East Cape - Two finner
Last week we returned to home sweet home (the East Cape) after spending 10 days in the Los Angeles area and exhibiting at the Fred Hall show in Long Beach. The 5 day show was a marathon and test of my endurance but it was an opportunity to see a lot of old friends and also meet new ones.
We were chased out of town by a huge storm bringing rain and strong winds that blew over trash cans and generally made a mess. We flew 1,000 miles south and got here just in time to meet the same storm we had just left. Thunder, lightning, rain and wind departing with a beautiful rainbow presented a spectacular photo opportunity and below I have posted a few of my favs.
Since the storm we have enjoyed calm seas and warmer air temperatures. I have stowed away my winter long sleeved T's and am enjoying the arrival of spring. The Sea of Cortez is a consistent 73 degrees and a beautiful blue.
In spite of excellent conditions our season is starting with an inconsistent bite. We have only fished a few days and have scratched out a few yellowtail, marlin and sailfish but haven't found a hot spot. It has just been hunt, pick and keep looking.
The sighting of a broadbill swordfish on our second day fishing has gotten my heart pumping. Many anglers never get the opportunity to see one much less catch one. For many years I have had "swordie fever", AKA "two-funner", in my book a swordfish is the ultimate catch. This fish has earned its reputation as the gladiator of the sea and fight like no other. One day a few years back there was just Chuy Cota and myself on Jen Wren. We baited and hooked one. The battle was on and after some time I finally brought the fish to the surface and watched Chuy sink the gaff. After catching my breath I commented to Chuy "we have fished together for years and this is the first time you ever asked if I needed help". He looked me in the eye and replied " It is the first time I ever thought you might".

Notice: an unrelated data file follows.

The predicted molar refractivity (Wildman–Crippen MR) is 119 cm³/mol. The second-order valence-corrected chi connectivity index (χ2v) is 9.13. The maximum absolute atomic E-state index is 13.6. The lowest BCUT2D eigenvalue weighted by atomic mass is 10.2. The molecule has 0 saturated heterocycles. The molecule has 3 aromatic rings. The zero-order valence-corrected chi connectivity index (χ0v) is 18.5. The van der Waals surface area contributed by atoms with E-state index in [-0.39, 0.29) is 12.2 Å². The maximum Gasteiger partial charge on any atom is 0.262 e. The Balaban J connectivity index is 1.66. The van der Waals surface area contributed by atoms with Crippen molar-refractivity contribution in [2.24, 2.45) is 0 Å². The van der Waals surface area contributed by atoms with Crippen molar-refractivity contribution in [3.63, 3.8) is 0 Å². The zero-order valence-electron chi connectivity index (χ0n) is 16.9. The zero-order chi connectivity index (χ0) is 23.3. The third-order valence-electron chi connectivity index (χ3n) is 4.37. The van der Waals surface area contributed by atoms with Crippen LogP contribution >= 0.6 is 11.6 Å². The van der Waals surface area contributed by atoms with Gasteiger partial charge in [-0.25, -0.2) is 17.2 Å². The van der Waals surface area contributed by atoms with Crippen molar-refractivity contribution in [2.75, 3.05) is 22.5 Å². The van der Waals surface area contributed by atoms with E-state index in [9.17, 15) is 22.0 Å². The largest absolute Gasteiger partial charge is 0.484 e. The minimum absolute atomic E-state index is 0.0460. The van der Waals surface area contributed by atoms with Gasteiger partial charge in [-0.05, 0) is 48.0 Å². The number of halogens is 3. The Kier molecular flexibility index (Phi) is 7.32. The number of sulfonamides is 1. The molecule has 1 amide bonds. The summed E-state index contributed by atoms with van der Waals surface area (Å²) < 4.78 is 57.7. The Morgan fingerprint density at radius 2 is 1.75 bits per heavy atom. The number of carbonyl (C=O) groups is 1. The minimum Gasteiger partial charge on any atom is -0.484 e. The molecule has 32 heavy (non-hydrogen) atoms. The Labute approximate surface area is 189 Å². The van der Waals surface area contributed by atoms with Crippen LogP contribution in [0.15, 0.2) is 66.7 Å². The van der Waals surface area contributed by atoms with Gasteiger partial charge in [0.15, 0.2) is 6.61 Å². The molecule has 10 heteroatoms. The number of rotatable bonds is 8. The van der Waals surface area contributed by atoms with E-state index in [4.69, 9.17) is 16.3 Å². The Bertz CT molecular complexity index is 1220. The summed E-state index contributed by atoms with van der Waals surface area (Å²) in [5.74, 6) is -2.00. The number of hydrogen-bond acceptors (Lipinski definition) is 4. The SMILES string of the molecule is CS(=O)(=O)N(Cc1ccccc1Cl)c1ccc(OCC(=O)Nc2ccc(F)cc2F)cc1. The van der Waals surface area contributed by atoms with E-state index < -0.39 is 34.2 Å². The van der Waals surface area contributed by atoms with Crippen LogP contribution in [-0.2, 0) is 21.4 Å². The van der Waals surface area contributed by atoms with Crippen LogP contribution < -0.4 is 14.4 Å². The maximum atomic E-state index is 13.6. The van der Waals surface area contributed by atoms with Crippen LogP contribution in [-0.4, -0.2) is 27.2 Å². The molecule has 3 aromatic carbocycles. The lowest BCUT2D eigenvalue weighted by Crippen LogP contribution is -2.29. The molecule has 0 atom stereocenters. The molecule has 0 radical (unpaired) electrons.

Writing about this has made me curious about the term "two-finner". I know the broadbill is the only billfish with a rigid dorsal fin that doesn't retract. It is a term commonly used by anglers with the fever but Google had trouble with it and tries to change my spelling. My computer doesn't recognize it either and wants to auto-correct spelling. After searching many ways a story written by Gary Graham popped up. The piece has a lot of info and is an interesting read. Well, it was for me. I was shocked when I clicked on the link and scrolled down: Baja Road Trekker: Swordfish…A Magnificent Obsession
That is enough of that. The boat work we have left can wait, there is a two-finner out there with my name on it and I'm going hunting.
Up close and personal. This two-finner was not interested in our offerings
Goodbye to winter
Looking for the pot of gold
There's Vaquera at the end of the rainbow
Unusual for sailfish this early
Bachelor party fun
Looking to put another swordie on the deck.
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